Pick your poison. There is no 4.5 cell battery. An 18V LiIon battery
is *exactly* the same as a 20V LiIon battery.
they should focus on quality control because no one focuses like we used
to on where it is made
it is a good trend but
i have one dewalt tool left
i would say too little too late
their battery charging in their charger almost burned the house down
another hour and it would have succeeded
no longer have that drill
got a makita now and do not know or care where it was made
it is a good drill
This is really old news about the batteries. I don't remember the exculpat
ory language on their boxes, but they make it plain that the tool could hit
a 20V output occasionally.
I had a long talk with the rep that sold DeWalt for about 5 years when I ra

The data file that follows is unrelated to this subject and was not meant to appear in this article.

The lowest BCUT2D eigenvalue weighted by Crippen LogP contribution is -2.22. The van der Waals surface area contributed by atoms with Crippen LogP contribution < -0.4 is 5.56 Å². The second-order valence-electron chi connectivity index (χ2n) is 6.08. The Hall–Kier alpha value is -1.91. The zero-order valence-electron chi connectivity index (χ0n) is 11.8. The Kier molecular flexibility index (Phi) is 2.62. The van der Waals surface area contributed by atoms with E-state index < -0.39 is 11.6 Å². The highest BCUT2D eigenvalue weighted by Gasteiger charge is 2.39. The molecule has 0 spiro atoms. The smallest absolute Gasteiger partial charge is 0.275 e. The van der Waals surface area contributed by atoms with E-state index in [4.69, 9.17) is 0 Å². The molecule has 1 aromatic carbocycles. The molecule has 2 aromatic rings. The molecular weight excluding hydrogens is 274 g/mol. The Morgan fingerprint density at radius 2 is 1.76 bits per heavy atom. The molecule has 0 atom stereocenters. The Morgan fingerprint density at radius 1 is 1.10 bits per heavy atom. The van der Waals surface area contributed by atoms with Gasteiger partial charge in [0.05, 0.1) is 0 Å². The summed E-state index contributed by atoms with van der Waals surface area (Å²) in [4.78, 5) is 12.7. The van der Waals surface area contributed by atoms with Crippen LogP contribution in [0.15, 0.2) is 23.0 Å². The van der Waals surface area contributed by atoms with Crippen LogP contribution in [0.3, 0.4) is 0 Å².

n into him at HD, and he told me one of the reasons he left DeWalt/BD was t
hat he was tired of being screamed at for phony advertising from not only t
he people that bought the tools but the vendors as well. He also told me h
ow many people tested the batteries and found that they operated with the s
ame output as their 18V tools, just did it longer.
I remember how pissed off my contractor buddies were because there were act
ual 20 and 24 volt tools out there, not 18s masquerading as 20V. A great ma
rketing coup for DeWalt as most people never read the packaging or did any
research on the new DeWalt schemes, never looked at an article and never us
ed the internet. Since they paid a premium for the tools and the new side
by side battery configuration wasn't compatible with the rest of their 18V
DeWalt tools, the took them back.
Although I think DW was banking on the "Tim Taylor effect" of more power is
good (and it certainly has worked well for them!), they said we as consume
rs were protected from our own weak minded confusion by their false labels.
I was happy to see that they lied for my benefit as I thought they were be